One of the strongest arguments seemed to be “but what about the men’s view?”. So… what about the men?
Firstly, this argument seems to be based on the assumption that there is an army somewhere of men desperate to be fathers if only heartless women would let them. I’m not convinced.
Secondly, that these uber-ready fathers-in-waiting are “double-bagging” to do everything possible to prevent an unwanted pregnancy (which they secretly want) but are somehow being caught out by careless women. Not sure how that works.
And thirdly, that all women are making this decision alone. Actually, I think an unexpected pregnancy is scary. Few women chose to go through it alone, and they discuss it with a family member, a close friend, or perhaps even their partner. Yes, many people, even women who have abortions, can sometimes be in responsible adult relationships. And they can decide together if they want to have children.
Finally, I’m thinking that for every man wishing to let a pregnancy go full term but being over-ruled, there’s a woman wanting to have her baby, but under pressure and threats of “no money from me” feeling she has to abort. And I’m equally sure that some women who know that they’re really not ready for a baby, or don’t want children at all, or know that they shouldn’t have children with the man they’re with, are bowing to pressure to go on with a pregnancy and have a child.
So, what about the men? About the same as for the women at a rough guess. But without the final responsibility, and without the pain and humiliation of either abortion or childbirth.
This article in the Guardian was based on the suggestion by family lawyer Nicholas Wall that co-habiting couples be given legal protection. Yvonne Roberts goes so far as to say that couples need these rights.
Treating cohabiting couples as legally the same as those that are married seems to take away a number of our personal rights – the right to chose our own partners, to choose when we get married, and choose what kind of relationships we have.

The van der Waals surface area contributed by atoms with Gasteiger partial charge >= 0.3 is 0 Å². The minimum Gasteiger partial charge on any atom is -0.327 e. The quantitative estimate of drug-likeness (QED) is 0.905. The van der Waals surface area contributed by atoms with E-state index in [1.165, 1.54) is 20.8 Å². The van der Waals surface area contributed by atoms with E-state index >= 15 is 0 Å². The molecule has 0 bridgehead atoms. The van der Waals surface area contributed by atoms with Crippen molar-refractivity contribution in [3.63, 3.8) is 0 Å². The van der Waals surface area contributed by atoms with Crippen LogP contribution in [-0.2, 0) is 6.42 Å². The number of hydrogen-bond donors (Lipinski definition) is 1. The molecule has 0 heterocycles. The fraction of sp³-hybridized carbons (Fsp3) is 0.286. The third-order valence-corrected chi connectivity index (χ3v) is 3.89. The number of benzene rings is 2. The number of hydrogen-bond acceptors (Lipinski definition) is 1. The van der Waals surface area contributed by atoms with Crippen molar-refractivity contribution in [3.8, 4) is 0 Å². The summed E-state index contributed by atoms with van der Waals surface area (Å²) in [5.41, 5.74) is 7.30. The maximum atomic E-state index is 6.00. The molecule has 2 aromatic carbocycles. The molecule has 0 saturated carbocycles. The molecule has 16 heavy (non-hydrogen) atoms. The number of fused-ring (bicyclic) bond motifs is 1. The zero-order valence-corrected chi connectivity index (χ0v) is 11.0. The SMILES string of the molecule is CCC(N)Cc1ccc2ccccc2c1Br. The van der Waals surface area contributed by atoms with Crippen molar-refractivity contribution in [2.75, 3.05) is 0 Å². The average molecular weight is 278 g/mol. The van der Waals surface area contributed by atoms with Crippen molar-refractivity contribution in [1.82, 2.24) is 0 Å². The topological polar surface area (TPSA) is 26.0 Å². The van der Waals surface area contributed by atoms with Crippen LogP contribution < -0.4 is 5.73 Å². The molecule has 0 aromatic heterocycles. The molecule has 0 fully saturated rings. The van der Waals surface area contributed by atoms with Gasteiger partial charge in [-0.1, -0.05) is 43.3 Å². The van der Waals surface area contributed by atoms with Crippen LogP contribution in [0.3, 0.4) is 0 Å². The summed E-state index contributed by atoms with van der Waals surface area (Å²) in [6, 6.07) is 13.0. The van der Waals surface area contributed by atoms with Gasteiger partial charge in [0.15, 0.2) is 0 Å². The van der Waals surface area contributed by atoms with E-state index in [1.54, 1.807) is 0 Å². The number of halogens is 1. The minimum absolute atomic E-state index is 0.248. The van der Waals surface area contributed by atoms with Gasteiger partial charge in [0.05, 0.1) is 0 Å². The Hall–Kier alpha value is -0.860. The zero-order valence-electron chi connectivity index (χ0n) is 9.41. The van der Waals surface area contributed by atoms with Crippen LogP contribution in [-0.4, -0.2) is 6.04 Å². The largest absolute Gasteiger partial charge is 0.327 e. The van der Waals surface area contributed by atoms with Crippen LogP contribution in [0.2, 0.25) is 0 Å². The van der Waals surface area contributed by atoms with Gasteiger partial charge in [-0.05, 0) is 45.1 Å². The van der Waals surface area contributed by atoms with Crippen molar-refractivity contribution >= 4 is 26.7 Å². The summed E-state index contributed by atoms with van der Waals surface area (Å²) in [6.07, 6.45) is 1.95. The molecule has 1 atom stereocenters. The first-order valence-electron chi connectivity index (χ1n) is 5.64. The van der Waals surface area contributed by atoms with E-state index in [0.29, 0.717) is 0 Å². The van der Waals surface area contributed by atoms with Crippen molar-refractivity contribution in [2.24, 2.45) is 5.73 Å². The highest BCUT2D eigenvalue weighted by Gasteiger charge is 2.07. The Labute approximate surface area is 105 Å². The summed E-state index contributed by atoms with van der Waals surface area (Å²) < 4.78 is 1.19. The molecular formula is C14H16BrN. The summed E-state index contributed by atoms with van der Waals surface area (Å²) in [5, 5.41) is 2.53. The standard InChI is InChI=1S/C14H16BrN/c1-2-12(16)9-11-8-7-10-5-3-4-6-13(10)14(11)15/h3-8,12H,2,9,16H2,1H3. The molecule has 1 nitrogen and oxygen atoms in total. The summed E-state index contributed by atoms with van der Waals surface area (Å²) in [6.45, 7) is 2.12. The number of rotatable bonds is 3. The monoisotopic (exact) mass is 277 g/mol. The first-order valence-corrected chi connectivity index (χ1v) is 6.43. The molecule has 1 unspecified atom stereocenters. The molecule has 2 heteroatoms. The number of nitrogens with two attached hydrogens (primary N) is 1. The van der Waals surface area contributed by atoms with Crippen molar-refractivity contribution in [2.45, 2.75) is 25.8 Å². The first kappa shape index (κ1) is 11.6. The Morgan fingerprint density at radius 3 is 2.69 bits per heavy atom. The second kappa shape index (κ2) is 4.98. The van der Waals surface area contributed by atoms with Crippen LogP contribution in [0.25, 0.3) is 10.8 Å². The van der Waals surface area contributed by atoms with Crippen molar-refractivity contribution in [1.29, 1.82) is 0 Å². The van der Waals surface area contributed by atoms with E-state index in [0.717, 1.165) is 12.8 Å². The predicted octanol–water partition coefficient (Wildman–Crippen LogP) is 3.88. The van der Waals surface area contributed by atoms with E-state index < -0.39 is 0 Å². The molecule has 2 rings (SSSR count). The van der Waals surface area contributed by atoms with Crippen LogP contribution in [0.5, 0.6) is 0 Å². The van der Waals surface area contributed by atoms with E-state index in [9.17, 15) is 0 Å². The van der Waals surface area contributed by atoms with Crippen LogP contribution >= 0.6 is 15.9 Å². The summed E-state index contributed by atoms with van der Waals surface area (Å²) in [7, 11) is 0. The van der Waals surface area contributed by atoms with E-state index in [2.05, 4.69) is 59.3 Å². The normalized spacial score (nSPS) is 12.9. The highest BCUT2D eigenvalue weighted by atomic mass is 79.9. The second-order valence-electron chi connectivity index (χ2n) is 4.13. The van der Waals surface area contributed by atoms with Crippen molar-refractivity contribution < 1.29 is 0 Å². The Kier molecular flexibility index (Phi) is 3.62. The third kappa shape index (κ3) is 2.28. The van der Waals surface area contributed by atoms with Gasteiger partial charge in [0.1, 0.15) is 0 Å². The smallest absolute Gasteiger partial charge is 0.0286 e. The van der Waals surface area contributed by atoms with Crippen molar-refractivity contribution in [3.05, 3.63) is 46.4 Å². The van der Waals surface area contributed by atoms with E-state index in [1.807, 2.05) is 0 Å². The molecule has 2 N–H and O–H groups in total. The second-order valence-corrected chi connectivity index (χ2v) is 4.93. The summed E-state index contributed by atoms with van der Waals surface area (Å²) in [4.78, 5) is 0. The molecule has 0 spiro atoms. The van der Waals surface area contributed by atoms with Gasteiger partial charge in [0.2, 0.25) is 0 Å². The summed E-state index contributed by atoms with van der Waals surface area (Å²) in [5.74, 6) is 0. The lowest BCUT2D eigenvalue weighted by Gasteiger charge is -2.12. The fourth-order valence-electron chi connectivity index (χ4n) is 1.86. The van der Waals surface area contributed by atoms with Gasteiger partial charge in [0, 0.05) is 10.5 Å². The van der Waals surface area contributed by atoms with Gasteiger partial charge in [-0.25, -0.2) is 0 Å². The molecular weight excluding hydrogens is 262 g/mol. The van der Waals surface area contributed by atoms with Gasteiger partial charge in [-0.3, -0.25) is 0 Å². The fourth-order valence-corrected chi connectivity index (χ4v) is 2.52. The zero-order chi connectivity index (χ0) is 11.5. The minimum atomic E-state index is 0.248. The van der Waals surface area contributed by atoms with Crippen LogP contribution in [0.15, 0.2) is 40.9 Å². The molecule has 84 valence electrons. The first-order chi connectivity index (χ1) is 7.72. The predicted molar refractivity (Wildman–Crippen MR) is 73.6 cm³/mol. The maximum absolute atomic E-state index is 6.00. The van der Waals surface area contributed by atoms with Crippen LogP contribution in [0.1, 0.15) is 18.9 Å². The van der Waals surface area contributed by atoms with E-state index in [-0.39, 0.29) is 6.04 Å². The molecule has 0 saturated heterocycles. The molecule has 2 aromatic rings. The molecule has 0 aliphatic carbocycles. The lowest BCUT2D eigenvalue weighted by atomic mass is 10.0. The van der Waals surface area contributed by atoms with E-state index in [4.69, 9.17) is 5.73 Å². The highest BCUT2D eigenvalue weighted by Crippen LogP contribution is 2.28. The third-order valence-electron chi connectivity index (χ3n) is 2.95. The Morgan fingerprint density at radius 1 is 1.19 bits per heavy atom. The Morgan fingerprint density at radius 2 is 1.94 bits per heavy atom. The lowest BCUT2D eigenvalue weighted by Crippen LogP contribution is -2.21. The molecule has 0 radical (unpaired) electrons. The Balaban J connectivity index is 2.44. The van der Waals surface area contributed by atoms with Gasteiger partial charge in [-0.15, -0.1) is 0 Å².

One of the arguments for this is to protect children after a break up. But children are already the responsibility of both parents – whether married or not, parents are legally required to care for their children.
So who are we trying to protect with this new legislation? Vulnerable women?
Well, as an unmarried woman, there are lots of ways that I can protect myself. I can earn my own living, build up my own savings, pay into a pension and ensure that my name is on the mortgage. I am not vulnerable simply for being a woman. And I’m not waiting around for my M.R.S. while my boyfriend resists marriage. We’re a partnership, making decisions together about the way we want to live our lives.
So we’re not talking about all women. We’re talking about protecting a particular group of vulnerable women, who are in relationships that are in some way abusive – whether this is physical, emotional or financial. So if we’re talking about victims of domestic violence, lets ensure that we support these women particularly. Not enact a law that assumes all women are victims.
This law would be such a blunt instrument, that if an abusive partner wanted to they would easily find a way around it. Whether that’s breaking up for 2 weeks a year, lying on council tax declarations, or keeping a spare bed made up to show the relationship-inspectors.
Which brings me nicely on to the practicalities of this law. How would it be decided whether I am married or not? Is it as soon as we live in the same building? When it’s been one year? How is it decided whether I’m in a relationship or simply flat-sharing. Will there be bed checks as well as forms? Or should I have gotten divorced from my housemate before moving in with my boyfriend?
David Allen Green posted on the New Statesman this week reminding us that marriage is a legal contract with consequences. So how exactly would a court, or any other branch of state decide for me that I’ve entered a legal contract? Green suggests that if people were aware of the legal implications of marriage, perhaps less people would be inclined to enter into this state. And perhaps that’s true. Perhaps also, if people were universally aware that there is no such thing as a “common law wife”, and co-habiting couples don’t have rights after some vague length of time, they would be more likely to get married. Either way, I fully support people ensuring that they know their rights, and have taken responsibility for what would happen if their relationship ends by protecting themselves accordingly.
Relationships aren’t all exactly the same. We all have the right to choose the kind of relationship we want to be in. And as a society, we have a responsibility to protect vulnerable people – whether they are children or victims of domestic violence. But lets not try to uphold this responsibility by walking rough shod over our rights.